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  • Writer's pictureRobert Hopkins

When to use a humidifier while painting.

I've been grappling with the challenge of achieving and maintaining the correct levels of moisture in my watercolor paper while working on my paintings. When aiming for soft edges, the paper ideally needs to be between 30% and 80% wet. Too much water can cause excessive diffusion of pigment, while too little results in overly distinct and sharp edges. It's a delicate balance to strike.


This delicate balance is crucial for achieving convincing skies, which often require a combination of both wet and dry areas. Foliage, too, can benefit from wet-on-wet applications. Softly blending the tops of trees can create the illusion of distance into the skyline, and the same technique can enhance the appearance of snow drifts. Applying blue on white paper and then immediately using a wet-clean brush on the top of the blue will diffuse the paint, giving a soft, realistic look to the brush strokes.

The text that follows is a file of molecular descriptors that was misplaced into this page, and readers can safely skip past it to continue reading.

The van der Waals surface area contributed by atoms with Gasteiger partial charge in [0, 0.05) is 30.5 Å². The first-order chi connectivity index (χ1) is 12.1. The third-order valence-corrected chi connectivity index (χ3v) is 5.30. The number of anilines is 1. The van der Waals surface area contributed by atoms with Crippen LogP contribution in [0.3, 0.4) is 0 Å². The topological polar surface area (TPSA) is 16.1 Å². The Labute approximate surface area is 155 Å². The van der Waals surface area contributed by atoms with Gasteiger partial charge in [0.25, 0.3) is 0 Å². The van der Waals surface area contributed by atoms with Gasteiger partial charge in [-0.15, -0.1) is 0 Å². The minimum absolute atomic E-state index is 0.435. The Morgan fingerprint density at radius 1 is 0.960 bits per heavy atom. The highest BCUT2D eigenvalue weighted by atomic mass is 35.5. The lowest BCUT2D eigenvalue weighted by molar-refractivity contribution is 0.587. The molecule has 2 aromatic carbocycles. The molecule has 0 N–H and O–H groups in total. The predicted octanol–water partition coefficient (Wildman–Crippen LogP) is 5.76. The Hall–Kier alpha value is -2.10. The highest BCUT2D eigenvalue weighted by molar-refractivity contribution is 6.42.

In my recent painting, I experimented with a newly purchased humidifier positioned on the top right corner of my painting desk. Directing the stream of moist air onto the palette and painting significantly extended the "moist" lifespan of the artwork as I worked. One drawback of winter painting is the low humidity in the air, causing paintings to dry more quickly than expected and making it challenging to achieve and maintain those desired soft edges.


Here is a good example of this painted by Javid Tabatabaei with a link to his YouTube video

The humidifier on my desk. This really helps keep the painting damp, longer:




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